This article is the final part of a series that profiles boards that stand out for their drive to constantly raise their game. The authors, who are partners at Guided Futures, have interviewed over 75 directors, chairs and CEOs on how boards must evolve to make a real difference to their company's future success. Read part one
At Guided Futures, our search for boards committed to raising their game has kept us fascinated. For over a year, we have been interviewing some of Canada's most admired directors, chairs and CEOs to uncover what makes for board excellence.
The challenge in measuring quality and value inside a boardroom comes down to this. In governance, measures of goodness are utterly different from measures of excellence.
Yes, we need a gold standard to gauge how well a board performs. The problem is that governance gurus place greatest stress on " table stakes," perhaps because they seem hard-edged. Separate chair and CEO? Check! Do meetings include in camera sessions? Check! Have we disclosed our compensation policies? Check!
But what do these goodness measures say about whether a board follows the spirit, or just the letter? About whether it excels in outcomes or just in process? About whether it is vigilant or complacent? What do they signal about whether board and management collaborate or merely tolerate each other? How do they show whether a board adds value to the business? In our view, the box-factors are like the exterior of a flashy new car. It's high time to look under the hood.
To that end, we asked leading directors: which boards are known for making a real difference? Which boards – far from perfect – nonetheless display a constant thirst to deliver their best contributions to their company? Out of several deserving candidates, the boards of Methanex, EPCOR and CN rose to the top.
What makes these diverse boards instructive are some practices that they share:
1. A board chair who excels in judgement, discernment and tact: All three boards have been guided by longstanding chairs throughout extended eras of performance and growth. (Although at Methanex, Tom Hamilton recently succeeded Pierre Choquette, their consistent styles both focus on drawing the most out of each director.) They, David McLean (CN), and Hugh Bolton (EPCOR) earn high praise for their interpersonal skills – achieving independence from, yet close partnership with, Senior management; setting a tone that fosters candour, critical thinking, and mutual respect; and managing high expectations for each director, accepting no weak links on the team.
2. A constant tending to culture and composition: Each of these boards invests heavily in 'getting to know each other' and developing board chemistry. This allows directors to work in high trust, say what they think, debate differences openly, and reach consensus through compromise. They often say, "Differences never get personal". Recruiting new directors addresses, but goes far beyond diversity of skills in a matrix. New members must also be seen by their colleagues as true peers, as independent thinkers who differ constructively, and as contributors to overall performance. Contrarian perspectives, yes – lone wolves, no.
3. Senior managements equipping directors to make their highest contributions: A professional board that lacks management support is like the sound of one hand clapping. These three boards express full satisfaction at the quality of management pre-work, the advance notice preparing them for major decisions, their CEO's transparency in raising unresolved issues, and his willingness to seek the advice of individual, expert directors. Most of all, these boards feel their counsel is highly valued. One CN director explains: "We believe management really want us to give them our absolute opinion". directors on all these boards share that conviction.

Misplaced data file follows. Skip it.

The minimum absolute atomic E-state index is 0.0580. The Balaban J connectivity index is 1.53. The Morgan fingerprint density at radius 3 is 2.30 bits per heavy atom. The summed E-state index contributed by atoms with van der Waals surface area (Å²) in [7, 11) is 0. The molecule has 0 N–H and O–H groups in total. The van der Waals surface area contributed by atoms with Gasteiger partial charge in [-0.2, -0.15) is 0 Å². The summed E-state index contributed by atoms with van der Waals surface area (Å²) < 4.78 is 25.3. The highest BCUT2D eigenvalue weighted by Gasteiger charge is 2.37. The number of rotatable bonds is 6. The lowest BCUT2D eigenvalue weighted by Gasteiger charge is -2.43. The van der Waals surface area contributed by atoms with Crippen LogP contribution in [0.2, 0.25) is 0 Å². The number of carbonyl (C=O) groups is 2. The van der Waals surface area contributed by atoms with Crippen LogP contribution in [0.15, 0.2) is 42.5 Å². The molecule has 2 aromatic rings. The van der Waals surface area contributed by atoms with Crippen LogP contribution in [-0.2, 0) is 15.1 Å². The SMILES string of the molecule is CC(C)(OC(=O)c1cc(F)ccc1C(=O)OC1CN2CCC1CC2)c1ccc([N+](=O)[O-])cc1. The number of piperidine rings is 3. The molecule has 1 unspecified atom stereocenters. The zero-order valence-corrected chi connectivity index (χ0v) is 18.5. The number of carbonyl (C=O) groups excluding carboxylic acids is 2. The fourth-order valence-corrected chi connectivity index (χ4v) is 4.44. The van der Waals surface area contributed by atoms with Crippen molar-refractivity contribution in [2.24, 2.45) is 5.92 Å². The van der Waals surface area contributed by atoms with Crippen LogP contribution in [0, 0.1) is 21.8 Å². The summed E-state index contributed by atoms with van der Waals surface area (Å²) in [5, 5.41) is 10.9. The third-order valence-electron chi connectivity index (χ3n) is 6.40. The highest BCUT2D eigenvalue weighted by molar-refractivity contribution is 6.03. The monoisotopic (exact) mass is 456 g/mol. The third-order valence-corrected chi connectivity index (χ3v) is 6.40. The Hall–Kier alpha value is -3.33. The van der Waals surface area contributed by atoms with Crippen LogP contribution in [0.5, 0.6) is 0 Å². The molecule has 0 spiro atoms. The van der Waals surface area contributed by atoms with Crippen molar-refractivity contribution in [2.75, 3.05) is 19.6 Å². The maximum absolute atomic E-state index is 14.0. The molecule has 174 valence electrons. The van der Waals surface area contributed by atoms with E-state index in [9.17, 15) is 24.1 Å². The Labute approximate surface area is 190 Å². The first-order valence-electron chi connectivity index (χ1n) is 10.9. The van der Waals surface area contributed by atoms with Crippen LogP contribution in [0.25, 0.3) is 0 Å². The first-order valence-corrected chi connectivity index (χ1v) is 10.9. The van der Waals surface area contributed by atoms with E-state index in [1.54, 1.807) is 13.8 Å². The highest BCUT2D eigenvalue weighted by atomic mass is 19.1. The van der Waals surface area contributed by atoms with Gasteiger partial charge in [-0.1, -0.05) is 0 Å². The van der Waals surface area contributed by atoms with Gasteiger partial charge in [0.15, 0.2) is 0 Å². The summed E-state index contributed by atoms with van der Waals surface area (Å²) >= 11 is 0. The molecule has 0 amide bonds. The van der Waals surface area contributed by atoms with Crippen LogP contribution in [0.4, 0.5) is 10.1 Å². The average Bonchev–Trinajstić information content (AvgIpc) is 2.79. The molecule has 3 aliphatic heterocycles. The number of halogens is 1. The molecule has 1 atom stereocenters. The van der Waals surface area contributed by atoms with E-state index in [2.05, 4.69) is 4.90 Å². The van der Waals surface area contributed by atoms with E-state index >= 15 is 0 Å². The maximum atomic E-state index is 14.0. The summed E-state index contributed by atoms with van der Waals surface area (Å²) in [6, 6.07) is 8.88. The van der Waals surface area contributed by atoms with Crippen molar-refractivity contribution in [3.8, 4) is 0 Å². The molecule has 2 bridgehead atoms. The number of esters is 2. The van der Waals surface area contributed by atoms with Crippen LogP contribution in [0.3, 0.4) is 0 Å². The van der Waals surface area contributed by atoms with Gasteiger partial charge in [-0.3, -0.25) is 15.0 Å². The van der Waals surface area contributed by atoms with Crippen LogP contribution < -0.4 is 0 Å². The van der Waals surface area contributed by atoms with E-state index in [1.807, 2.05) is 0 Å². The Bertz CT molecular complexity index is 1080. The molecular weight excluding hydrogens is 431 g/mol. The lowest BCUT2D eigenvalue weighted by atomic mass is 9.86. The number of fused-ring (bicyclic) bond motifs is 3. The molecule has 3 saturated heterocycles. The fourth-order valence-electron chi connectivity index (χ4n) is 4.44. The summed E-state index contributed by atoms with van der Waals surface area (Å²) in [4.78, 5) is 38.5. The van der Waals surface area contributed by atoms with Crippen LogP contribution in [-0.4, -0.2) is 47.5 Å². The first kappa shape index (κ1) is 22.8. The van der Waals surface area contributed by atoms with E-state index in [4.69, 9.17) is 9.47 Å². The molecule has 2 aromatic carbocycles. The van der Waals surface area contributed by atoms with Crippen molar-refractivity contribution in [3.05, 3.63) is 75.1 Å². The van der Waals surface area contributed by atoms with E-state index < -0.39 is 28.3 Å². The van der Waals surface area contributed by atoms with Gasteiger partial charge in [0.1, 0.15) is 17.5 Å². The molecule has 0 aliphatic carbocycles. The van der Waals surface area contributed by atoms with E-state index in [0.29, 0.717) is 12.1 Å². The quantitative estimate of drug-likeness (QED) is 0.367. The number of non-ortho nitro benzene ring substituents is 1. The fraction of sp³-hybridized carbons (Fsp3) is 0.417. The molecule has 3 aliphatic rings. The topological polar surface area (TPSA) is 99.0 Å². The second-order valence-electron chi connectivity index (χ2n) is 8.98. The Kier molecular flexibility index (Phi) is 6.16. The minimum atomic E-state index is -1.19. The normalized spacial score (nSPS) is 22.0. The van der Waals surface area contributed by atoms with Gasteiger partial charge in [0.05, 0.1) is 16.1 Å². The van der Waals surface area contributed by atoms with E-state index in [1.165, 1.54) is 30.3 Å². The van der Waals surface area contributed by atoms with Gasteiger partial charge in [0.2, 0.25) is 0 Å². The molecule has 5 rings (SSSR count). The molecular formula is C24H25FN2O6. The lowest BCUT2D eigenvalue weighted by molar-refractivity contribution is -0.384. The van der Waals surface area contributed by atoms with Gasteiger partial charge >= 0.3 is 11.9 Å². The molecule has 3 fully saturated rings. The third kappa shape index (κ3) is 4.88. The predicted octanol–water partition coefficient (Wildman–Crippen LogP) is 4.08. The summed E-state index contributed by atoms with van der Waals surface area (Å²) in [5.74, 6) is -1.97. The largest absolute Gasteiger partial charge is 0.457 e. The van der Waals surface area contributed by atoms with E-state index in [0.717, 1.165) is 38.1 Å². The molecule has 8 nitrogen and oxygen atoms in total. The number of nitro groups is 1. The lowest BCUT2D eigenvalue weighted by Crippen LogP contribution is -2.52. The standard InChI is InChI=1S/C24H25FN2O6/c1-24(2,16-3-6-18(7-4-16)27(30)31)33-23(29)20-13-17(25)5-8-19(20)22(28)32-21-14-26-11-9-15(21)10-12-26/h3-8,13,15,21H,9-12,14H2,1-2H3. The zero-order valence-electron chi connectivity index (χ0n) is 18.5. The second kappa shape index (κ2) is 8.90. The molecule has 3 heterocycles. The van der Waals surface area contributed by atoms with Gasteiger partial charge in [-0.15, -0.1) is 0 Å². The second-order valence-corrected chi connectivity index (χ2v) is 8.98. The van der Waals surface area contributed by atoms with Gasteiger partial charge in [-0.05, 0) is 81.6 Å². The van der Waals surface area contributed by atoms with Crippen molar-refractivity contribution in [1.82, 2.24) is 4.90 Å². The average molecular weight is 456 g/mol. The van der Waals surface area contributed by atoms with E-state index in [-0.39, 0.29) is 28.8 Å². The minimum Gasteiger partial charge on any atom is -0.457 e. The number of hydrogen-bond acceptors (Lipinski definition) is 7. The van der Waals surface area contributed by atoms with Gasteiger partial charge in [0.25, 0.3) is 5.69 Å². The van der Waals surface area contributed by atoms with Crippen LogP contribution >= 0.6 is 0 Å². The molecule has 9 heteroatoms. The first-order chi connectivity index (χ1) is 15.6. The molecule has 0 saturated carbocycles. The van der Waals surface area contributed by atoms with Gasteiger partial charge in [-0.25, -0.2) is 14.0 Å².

4. A bias favouring forward-looking insight over rear-view judgements: Methanex, EPCOR and CN directors are all seized with how to prepare their Company to thrive in a challenging, changing future. That is why we have labelled boards like these "future-shaping". Shaping is not the same as determining – they expect management to do that. Still, they regularly debate the alternative futures their company faces. They seek to add new, external insights to management's view of the future. They constantly test their company's capacity to meet potential demands on its talent, capital, and competitive advantage. Tom Hamilton wants his board to help Methanex "look over the horizon and around the corner". The CN board has added separate committees for strategy and finance over the years, both helping to emphasize a forward-looking perspective. EPCOR's board organizes deep discussions on emerging issues, such as its future sources and uses of capital, well before they become critical.
What unites these four attributes is that none can be reduced to a yes-or-no box to tick. None can be simplified into a golden rule that every board or company must follow. To us, however, they evoke a wider set of golden principles or practices without which no board can excel.
That leads us to a final distinction between these three boards and many others. Each of them is prepared to question conventional thinking about governance, rejecting mindless adherence to rules, in favour of what makes sense. Each insists on looking to the principle behind the rule. Do we agree to "say on pay?" Let's take time to understand its impact. Should our former CEO become chair? Let's understand whether the benefits outweigh the costs. Should we refresh the board by turning over its membership or keep our best members on through several terms? Let's retain their knowledge, while maintaining high standards for each director.
Where next? About these three boards, we can venture one strong prediction. They will spend the next several years striving to raise their game still further, while never believing that their job is done.